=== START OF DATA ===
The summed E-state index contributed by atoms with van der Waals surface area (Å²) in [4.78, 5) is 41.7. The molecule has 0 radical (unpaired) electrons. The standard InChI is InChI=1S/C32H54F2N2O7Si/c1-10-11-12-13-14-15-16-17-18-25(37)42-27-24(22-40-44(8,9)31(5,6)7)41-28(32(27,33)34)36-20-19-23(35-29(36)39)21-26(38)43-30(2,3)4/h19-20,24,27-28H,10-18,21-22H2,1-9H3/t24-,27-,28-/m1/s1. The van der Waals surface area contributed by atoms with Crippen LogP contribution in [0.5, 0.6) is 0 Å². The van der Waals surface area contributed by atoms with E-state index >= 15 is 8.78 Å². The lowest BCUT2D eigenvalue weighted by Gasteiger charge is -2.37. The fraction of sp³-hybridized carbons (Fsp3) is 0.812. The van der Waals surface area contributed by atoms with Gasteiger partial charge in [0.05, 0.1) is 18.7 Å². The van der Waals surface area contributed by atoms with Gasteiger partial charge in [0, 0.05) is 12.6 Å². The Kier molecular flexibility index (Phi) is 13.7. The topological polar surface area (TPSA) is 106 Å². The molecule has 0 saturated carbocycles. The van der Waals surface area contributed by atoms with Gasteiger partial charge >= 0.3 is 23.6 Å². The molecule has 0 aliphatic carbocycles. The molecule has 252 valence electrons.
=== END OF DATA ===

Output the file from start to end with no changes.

The summed E-state index contributed by atoms with van der Waals surface area (Å²) in [4.78, 5) is 41.7. The molecule has 0 radical (unpaired) electrons. The standard InChI is InChI=1S/C32H54F2N2O7Si/c1-10-11-12-13-14-15-16-17-18-25(37)42-27-24(22-40-44(8,9)31(5,6)7)41-28(32(27,33)34)36-20-19-23(35-29(36)39)21-26(38)43-30(2,3)4/h19-20,24,27-28H,10-18,21-22H2,1-9H3/t24-,27-,28-/m1/s1. The van der Waals surface area contributed by atoms with Crippen LogP contribution in [0.5, 0.6) is 0 Å². The van der Waals surface area contributed by atoms with E-state index >= 15 is 8.78 Å². The lowest BCUT2D eigenvalue weighted by Gasteiger charge is -2.37. The fraction of sp³-hybridized carbons (Fsp3) is 0.812. The van der Waals surface area contributed by atoms with Gasteiger partial charge in [0.05, 0.1) is 18.7 Å². The van der Waals surface area contributed by atoms with Gasteiger partial charge in [0, 0.05) is 12.6 Å². The Kier molecular flexibility index (Phi) is 13.7. The topological polar surface area (TPSA) is 106 Å². The molecule has 0 saturated carbocycles. The van der Waals surface area contributed by atoms with Gasteiger partial charge >= 0.3 is 23.6 Å². The molecule has 0 aliphatic carbocycles. The molecule has 252 valence electrons.